Crypto Assets Don't Pose Threat to Financial Stability Today, Says FSB

A new report by the Financial Stability Board found that crypto assets pose no threat to financial stability at present, but should be monitored.

AccessTimeIconOct 10, 2018 at 3:30 p.m. UTC
Updated Sep 13, 2021 at 8:28 a.m. UTC

Cryptocurrencies and digital assets are not currently a threat to global financial stability, the Financial Stability Board (FSB) states in a report published Wednesday.

Titled "Crypto-asset markets: Potential channels for future financial stability implications," the document comes after a months-long dive by the international organization into what effect, if any, the nascent asset class might have on global financial stability.

In a press release, the FSB – which is hosted and funded by the Bank of International Settlements – summarized its resulting view that cryptocurrencies are not an effective means of payment, store of value or unit of account.

In particular, the release said, cryptocurrencies face issues with low liquidity, market risks from volatility and operational risks, among other concerns.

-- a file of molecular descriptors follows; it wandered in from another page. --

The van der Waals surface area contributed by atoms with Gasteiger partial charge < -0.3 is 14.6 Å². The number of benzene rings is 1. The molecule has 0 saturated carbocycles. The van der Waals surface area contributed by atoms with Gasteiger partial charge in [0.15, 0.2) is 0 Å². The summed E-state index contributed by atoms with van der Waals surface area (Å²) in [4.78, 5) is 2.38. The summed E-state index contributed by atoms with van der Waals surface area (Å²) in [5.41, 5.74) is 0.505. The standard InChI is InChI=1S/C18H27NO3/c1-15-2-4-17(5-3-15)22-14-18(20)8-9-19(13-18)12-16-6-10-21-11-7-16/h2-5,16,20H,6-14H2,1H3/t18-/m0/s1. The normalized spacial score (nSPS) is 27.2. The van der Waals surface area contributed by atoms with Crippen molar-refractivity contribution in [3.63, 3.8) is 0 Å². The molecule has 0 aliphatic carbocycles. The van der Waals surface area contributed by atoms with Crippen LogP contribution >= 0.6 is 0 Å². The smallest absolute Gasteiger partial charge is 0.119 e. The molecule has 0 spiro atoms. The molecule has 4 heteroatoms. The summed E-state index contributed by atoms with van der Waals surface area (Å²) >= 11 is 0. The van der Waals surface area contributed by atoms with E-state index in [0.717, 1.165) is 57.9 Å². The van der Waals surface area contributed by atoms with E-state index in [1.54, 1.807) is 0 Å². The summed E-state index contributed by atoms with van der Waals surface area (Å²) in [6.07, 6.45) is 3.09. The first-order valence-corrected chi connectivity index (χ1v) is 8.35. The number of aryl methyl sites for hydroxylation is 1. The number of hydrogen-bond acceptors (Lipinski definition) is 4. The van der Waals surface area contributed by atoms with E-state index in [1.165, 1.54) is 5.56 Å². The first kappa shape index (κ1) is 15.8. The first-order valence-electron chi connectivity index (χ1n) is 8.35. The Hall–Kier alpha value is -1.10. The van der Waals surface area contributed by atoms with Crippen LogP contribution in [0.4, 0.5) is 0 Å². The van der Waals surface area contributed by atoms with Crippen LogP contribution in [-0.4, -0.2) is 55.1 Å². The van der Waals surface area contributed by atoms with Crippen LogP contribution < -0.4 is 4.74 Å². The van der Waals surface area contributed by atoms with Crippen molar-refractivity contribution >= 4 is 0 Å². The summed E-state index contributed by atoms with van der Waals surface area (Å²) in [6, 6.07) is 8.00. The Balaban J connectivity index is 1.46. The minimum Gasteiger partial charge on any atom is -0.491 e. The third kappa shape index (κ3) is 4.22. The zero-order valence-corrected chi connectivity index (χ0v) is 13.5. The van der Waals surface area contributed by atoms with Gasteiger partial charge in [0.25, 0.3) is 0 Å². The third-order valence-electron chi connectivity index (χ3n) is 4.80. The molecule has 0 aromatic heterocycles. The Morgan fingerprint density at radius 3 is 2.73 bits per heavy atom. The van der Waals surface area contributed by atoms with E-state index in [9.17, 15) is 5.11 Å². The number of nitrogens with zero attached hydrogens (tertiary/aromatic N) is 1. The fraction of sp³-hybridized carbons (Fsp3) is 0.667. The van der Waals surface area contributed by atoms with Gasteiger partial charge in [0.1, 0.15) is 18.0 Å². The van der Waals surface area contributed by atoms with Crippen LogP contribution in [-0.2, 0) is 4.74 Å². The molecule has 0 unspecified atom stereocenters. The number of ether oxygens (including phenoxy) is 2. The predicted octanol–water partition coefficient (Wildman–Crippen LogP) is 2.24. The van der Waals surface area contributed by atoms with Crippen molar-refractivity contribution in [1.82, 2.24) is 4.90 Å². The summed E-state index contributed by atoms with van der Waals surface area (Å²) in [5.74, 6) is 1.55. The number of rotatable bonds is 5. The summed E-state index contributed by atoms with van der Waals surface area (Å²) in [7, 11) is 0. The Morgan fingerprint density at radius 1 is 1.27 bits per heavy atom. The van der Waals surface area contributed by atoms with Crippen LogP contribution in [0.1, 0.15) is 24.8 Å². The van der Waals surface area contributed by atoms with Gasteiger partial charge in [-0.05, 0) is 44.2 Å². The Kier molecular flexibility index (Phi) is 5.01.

According to the release:

"Based on the available information, crypto-assets do not pose a material risk to global financial stability at this time. However, vigilant monitoring is needed in light of the speed of market developments. Should the use of crypto-assets continue to evolve, it could have implications for financial stability in the future."

The report states that, should crypto-assets continue to gain in popularity, it might impact financial stability by having an effect on investor confidence.

Other risks arise from the potential for crypto assets to be used as a form of payment or settlement, the report continues.

While advocating for close monitoring of crypto assets and their potential risk, the FSB notes that this is difficult, at least in part, because there is not a lot of information available on the full impact they can have.

Crypto assets have an impact outside financial stability as well, the report continues, raising question about policy issues including consumer and investor protection, market integrity, anti-money laundering and combating the financing of terrorism (AML/CFT), tax evasion, capital controls circumvention and illegal securities offerings.

However, while important, the organization states that these issues are outside its primary focus, and "are the subject of work at national and international levels."

Global currencies board image via Shutterstock


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